NIDC to stabilize Eastchester Gardens CC

Eastchester Gardens Community Center has been in transition for nearly a year but it appears that stability is on the way. The city Department of Youth and Community Development (DYCD) has tapped Neighborhood Initiatives Development Corporation (NIDC) to run the Adee Avenue public housing development’s recreational hub.

“We’re excited,” said Eastchester Gardens Resident Council president Keith Ramsey. “It seems like NIDC is a leader in the field. I hear great things.”

On February 2, the New York City Housing Authority (NYCHA), unable to close an enormous budget deficit, ceded operation of the Eastchester Gardens Community Center, on a temporary basis, to DYCD and the Mosholu Montefiore Community Center (MMCC). When fall rolled around, DYCD put the community center out to bid. NIDC beat out MMCC and Lehman College, Ramsey said. It will run an after-school program, a teen program and weekend activities.

“We’re also excited,” NIDC executive director William Foster said. “We want to develop great programs for participants of all ages.”

Although Foster commended MMCC for its work at Eastchester Gardens, the Norwood-based non-profit had to cope with a number of challenges. It had little time to generate and implement its programs. MMCC had no history with Eastchester Gardens or the neighborhood. Some felt that MMCC failed to include Eastchester Gardens adults.

Although NIDC has never operated programs at Eastchester Gardens, the Olinville Avenue-based non-profit is well known in the neighborhood. NIDC already runs after-school programs at P.S. 96 on Waring Avenue and at Columbus High School.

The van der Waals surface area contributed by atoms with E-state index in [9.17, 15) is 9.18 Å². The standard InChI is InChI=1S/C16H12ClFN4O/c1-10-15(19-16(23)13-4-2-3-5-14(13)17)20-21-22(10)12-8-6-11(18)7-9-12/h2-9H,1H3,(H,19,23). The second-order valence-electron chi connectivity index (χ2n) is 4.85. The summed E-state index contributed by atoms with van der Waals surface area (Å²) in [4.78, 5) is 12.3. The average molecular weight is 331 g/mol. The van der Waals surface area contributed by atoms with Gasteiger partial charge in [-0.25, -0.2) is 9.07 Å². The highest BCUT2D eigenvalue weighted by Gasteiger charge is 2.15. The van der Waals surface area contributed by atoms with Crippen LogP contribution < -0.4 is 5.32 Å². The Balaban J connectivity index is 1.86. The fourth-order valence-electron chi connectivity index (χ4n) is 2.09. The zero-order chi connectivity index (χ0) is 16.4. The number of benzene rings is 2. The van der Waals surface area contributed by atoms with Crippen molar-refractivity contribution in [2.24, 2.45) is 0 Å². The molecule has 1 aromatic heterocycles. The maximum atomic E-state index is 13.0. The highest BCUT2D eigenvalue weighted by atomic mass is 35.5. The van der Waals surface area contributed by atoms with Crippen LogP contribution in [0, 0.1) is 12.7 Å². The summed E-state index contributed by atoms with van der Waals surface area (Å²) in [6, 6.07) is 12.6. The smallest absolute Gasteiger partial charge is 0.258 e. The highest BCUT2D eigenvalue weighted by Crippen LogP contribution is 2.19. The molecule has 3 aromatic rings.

“I see a lot of kids wearing t-shirts from NIDC-sponsored basketball tournaments,” Perez said. “I know [NIDC is] at some of the schools nearby. When I heard that [NIDC] had put in a proposal for Eastchester Gardens, I thought that was good news.”

At Eastchester Gardens, MMCC ran a “Beacon” program similar to those offered at schools throughout the Bronx. But NIDC will operate a “Cornerstone” program, intended for public housing developments.

From 2:30 to 6:30 p.m. Monday to Friday, NIDC will offer academic and artsy fun for children aged five to 12. From 6:30 to 9:30 p.m., it will cater to middle school and high school students. On Saturdays, NIDC will run activities for children and adults. The after-school programs will be titled “Eastchester Express,” as in “on a fast track to success” and “express yourself.”

“We want to help young people figure out who they are,” Foster said.

To that end, NIDC will put participants to work on comic books and stage dramas, and will offer classes on poetry and dance. The non-profit will encourage participants to use street art to decorate the community center and online social networks like Facebook to build positive self-image. NIDC’s academic curricula are highly structured, Foster said.

“Most importantly, we plan to provide a safe environment,” he added.

NIDC will employ 20 or more staff members at the community center, Foster said. Its contract will last for three years.

“To be honest, we wanted Lehman College,” Ramsey said. “But NIDC blew Lehman and [MMCC] out of the water. We’re excited.”

Reach reporter Daniel Beekman at 718 742-3383 or

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